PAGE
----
The luxury retailer Burberry saw its shares fall as much as 14 percent this morning, after chief executive Marco Gobbetti announced his plans to revamp the business.

Burberry, the maker of £1,400 trenchcoats, will close some stores and establish itself “firmly in luxury” by withdrawing from outlets that are not sufficiently upmarket.

Gobbetti said in a statement:

Now is the right time for Burberry to implement the next phase of its transformation. By re-energising our product and customer experience to establish our position firmly in luxury, we will play in the most rewarding, enduring segment of the market.

We have the foundations to build on and the team to execute our plans. This will enable us to drive sustainable growth and higher margins over time, whilst continuing to deliver attractive returns to shareholders.

Charlotte Pearce, a retail analyst at research firm GlobalData told Verdict that Gobbetti’s restructuring push is a reason for investors to be optimistic about the company’s future.

British consumers continue to spend more cautiously and the tourism benefit will start to annualise out H2 2017, so Gobbetti’s commitment to re-energising product, stores and service, and digital innovation is essential to stimulate future growth in the UK. Its revised strategy to reposition the brand and rationalise third party vendors is key to justifying Burberry’s luxury prices and will help to improve sales, particularly in the US where department stores are failing to attract shoppers.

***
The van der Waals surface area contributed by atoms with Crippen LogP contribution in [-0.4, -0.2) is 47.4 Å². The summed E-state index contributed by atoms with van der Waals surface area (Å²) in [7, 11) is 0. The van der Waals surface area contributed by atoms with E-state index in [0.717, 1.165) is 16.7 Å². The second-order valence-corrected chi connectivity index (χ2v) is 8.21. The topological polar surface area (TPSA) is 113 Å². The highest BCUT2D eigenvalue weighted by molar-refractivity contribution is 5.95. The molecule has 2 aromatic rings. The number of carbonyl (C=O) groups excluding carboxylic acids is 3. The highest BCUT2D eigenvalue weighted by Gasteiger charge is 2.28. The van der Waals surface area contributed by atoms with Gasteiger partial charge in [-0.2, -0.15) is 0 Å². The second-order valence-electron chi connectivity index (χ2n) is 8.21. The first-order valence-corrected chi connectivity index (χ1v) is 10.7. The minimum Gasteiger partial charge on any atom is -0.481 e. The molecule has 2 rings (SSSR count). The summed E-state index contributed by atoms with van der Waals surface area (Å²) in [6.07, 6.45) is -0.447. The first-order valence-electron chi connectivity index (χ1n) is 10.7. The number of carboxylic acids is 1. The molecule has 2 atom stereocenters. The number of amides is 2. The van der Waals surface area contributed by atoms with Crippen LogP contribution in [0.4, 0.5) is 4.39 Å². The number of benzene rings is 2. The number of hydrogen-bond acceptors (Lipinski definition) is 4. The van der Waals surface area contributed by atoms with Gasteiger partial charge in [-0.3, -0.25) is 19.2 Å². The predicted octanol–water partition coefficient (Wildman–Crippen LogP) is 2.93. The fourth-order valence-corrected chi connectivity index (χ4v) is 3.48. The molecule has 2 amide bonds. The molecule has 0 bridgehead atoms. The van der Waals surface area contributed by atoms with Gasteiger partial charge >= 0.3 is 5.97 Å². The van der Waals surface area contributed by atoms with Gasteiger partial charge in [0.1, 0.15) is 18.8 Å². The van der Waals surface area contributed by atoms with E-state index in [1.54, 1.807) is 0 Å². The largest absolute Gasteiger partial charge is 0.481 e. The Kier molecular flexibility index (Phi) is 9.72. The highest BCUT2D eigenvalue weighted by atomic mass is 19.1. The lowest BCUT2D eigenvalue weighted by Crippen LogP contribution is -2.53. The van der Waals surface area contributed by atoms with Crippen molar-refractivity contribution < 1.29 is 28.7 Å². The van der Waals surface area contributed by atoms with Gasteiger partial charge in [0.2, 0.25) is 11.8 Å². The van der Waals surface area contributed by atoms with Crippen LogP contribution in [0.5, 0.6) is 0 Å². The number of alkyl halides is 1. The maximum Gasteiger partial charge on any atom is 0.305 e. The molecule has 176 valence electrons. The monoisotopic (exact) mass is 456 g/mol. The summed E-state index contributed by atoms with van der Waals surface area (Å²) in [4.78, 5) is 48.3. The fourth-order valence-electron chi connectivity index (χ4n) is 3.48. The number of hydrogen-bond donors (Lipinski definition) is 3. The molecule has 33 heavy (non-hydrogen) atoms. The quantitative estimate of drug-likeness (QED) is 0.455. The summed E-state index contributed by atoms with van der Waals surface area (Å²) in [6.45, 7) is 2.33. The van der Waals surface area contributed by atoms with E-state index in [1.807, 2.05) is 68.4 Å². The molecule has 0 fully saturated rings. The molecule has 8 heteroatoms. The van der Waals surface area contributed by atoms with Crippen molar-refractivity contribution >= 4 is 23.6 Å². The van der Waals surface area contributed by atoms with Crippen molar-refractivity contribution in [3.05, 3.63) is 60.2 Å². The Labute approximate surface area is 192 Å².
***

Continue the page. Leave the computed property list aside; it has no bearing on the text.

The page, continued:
The restructuring plans coincide with the British brand’s half-year results, which fell short of analyst expectations.

Like-for-like sales were up four percent and operating profit increased by 24 percent to £127m.

However, in the 2019 and 2020 fiscal years, both revenue and the operating margin will be flat, Burberry said.

Meanwhile, restructuring costs of £15m are expected in 2018, the FTSE 100 company added.

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“Clearly some of the activities related [the strategy change] will have caused an issue” for 2019-20, Burberry’s chief financial officer Julie Brown admitted on Thursday, while insisting that the company’s first-half results are “very strong”.

By 2020, Gobbetti plans to save £120m a year, but he still wants to invest in the “in-store experience”.

Capital expenditure could be as high as £160m in 2019, increasing to £210m a year over the “medium term”, the Financial Times reported.

“Burberry’s premium valuation already discounts an overly optimistic view on brand turnaround potential, of which visibility is still limited,” Bank of America Merrill Lynch analysts said in a note.

Burberry’s chief creative officer Christopher Bailey, who has been with the brand for 17 years, will leave the company at the end of next year.